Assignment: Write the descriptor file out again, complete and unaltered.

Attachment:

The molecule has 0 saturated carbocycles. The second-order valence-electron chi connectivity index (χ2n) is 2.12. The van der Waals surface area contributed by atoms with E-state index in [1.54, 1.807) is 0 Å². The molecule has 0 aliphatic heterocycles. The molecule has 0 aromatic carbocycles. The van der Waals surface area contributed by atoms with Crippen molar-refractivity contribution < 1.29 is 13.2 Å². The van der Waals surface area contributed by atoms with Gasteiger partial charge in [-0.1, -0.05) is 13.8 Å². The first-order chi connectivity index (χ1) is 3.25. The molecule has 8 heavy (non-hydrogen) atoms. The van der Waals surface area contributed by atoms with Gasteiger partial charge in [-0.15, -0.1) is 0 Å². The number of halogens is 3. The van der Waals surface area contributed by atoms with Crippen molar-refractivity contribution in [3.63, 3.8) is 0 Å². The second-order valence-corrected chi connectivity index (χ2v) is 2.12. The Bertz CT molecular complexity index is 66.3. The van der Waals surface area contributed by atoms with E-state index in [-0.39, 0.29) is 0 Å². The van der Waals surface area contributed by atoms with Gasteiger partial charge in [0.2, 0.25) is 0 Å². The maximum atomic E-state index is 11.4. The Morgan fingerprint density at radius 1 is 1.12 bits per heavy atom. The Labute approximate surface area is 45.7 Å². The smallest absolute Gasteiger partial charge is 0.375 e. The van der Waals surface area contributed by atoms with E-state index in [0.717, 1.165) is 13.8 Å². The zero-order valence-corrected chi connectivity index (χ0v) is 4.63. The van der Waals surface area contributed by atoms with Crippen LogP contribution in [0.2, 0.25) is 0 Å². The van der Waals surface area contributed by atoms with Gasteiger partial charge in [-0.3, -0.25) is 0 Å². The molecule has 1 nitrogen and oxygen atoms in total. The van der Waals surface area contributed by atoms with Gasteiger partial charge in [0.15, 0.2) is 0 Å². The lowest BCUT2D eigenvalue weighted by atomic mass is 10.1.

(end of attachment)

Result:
The molecule has 0 saturated carbocycles. The second-order valence-electron chi connectivity index (χ2n) is 2.12. The van der Waals surface area contributed by atoms with E-state index in [1.54, 1.807) is 0 Å². The molecule has 0 aliphatic heterocycles. The molecule has 0 aromatic carbocycles. The van der Waals surface area contributed by atoms with Crippen molar-refractivity contribution < 1.29 is 13.2 Å². The van der Waals surface area contributed by atoms with Gasteiger partial charge in [-0.1, -0.05) is 13.8 Å². The first-order chi connectivity index (χ1) is 3.25. The molecule has 8 heavy (non-hydrogen) atoms. The van der Waals surface area contributed by atoms with Gasteiger partial charge in [-0.15, -0.1) is 0 Å². The number of halogens is 3. The van der Waals surface area contributed by atoms with Crippen molar-refractivity contribution in [3.63, 3.8) is 0 Å². The second-order valence-corrected chi connectivity index (χ2v) is 2.12. The Bertz CT molecular complexity index is 66.3. The van der Waals surface area contributed by atoms with E-state index in [-0.39, 0.29) is 0 Å². The van der Waals surface area contributed by atoms with Gasteiger partial charge in [0.2, 0.25) is 0 Å². The maximum atomic E-state index is 11.4. The Morgan fingerprint density at radius 1 is 1.12 bits per heavy atom. The Labute approximate surface area is 45.7 Å². The smallest absolute Gasteiger partial charge is 0.375 e. The van der Waals surface area contributed by atoms with E-state index in [0.717, 1.165) is 13.8 Å². The zero-order valence-corrected chi connectivity index (χ0v) is 4.63. The van der Waals surface area contributed by atoms with Crippen LogP contribution in [0.2, 0.25) is 0 Å². The van der Waals surface area contributed by atoms with Gasteiger partial charge in [-0.3, -0.25) is 0 Å². The molecule has 1 nitrogen and oxygen atoms in total. The van der Waals surface area contributed by atoms with Gasteiger partial charge in [0.15, 0.2) is 0 Å². The lowest BCUT2D eigenvalue weighted by atomic mass is 10.1.